by Dr. Deepnarayan Gupta, Executive Vice President, RF Circuits and Systems, HYPRES Inc., email@example.comThe Applied Superconductivity Conference’s Best Student Paper Contest recognizes outstanding presentations made at ASC by full-time students.
The ability to describe one’s research, by succinctly capturing key results and ideas in written form as well as by presenting and defending the work in front of an audience of experts, is an extremely useful skill for professional researchers. The contest format was created to encourage students to perform high quality research and present their work in a competitive environment.
Selected finalists, up to six in each category, presented their work in front of judges in three parallel oral sessions at a specially arranged session at the conference. Each finalist was given 15 minutes for the presentation and five minutes to answer questions from the panel and the audience. Three winners were selected in each of the three categories: Large Scale, Materials and Electronics. The first, second, and third prizes in each of the three categories included a respective $750, $500 and $250 award sponsored by the IEEE Council on Superconductivity.
There were also three corporate prizes. JSC TVEL and JSC VNIINM Bochvar sponsored the $500 Alexander Shikov Memorial Prize for the best paper in the LTS and HTS Conductors subcategories. The Friends of Victor Keilin sponsored two $500 Victor Keilin Memorial Prizes, one for best paper on development of superconducting materials for large scale applications in the Materials category and another on innovations in magnet science and technology in the Large Scale category.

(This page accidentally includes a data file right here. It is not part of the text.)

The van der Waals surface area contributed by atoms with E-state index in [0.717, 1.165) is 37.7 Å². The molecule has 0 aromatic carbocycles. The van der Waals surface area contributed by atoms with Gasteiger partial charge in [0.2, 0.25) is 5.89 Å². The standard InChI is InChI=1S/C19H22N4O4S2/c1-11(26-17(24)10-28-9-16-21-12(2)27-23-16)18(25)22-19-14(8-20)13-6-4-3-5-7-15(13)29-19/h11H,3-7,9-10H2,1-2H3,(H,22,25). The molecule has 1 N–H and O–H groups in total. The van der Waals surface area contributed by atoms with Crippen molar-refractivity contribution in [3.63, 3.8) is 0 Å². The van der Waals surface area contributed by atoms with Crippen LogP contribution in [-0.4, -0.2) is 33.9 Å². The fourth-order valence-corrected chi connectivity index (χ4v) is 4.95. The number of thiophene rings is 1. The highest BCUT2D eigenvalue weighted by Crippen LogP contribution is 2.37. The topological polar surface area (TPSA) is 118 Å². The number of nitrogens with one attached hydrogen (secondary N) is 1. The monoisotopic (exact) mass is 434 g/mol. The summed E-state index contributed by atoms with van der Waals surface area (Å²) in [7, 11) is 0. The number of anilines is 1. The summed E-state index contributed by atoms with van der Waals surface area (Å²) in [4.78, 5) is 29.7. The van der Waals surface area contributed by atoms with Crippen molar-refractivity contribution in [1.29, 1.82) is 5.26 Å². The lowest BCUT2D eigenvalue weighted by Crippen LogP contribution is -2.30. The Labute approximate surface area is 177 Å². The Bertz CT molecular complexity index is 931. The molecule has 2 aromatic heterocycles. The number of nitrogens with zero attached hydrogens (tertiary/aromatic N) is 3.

The competition was particularly intense in the Materials category, which accounted for nearly half of the overall contest entries. Charlie Sanabria and Christopher Segal tied for first place in both the Materials category and the Victor Keilin Memorial Prize.
“I see the student contest as a way to improve myself, instead of as a way of proving my skills to others,” says Sanabria. “When I design my presentations I’m always thinking of that disinterested, bored and half asleep person who is there just because they have to be. If that person leaves the room thinking they learnt something, then I’m a happy scientist.”
Both Sanabria and Segal had previously won the 2014 ASC Student Paper contest and are each pursuing doctoral research at the Applied Superconductivity Center at Florida State University with Prof. David Larbalestier. Mayaluna Lao of TU Wien, Austria, won the third prize in Materials.
“I love my work and was very honored,” says Segal. “It feels great that a professional organization like IEEE not only encourages students to present their findings to a broader audience, but then recognizes them for their excellent work.”
Peng Chen, of Florida State University, won first prize in the Large Scale category and Peter Cheetham, who is pursuing his PhD in electrical and computer engineering at the FAMU-FSU College of Engineering, won second prize.
“I am very pleased and humbled that my work on a Bi-2212 superconducting joint was recognized by the applied superconductivity community,” says Chen. “It is a great encouragement for my future career in this field.”
Cheetham also won the Victor Keilin Memorial Prize for the best paper on innovations in magnet science and technology. And Lei Wang, of the Institute of Electrical Engineering, Chinese Academy of Sciences in Beijing, won third prize.
Shirin Montazeri from the University of Massachusetts, Amherst won first prize in Electronics, while the second and third prizes respectively went to Ethan Cho of the University of California, San Diego and Haruka Muramatsu of the University of Tokyo. Meysam Heydari Gharacheshmeh of the University of Houston won the Alexander Shikov Memorial Prize.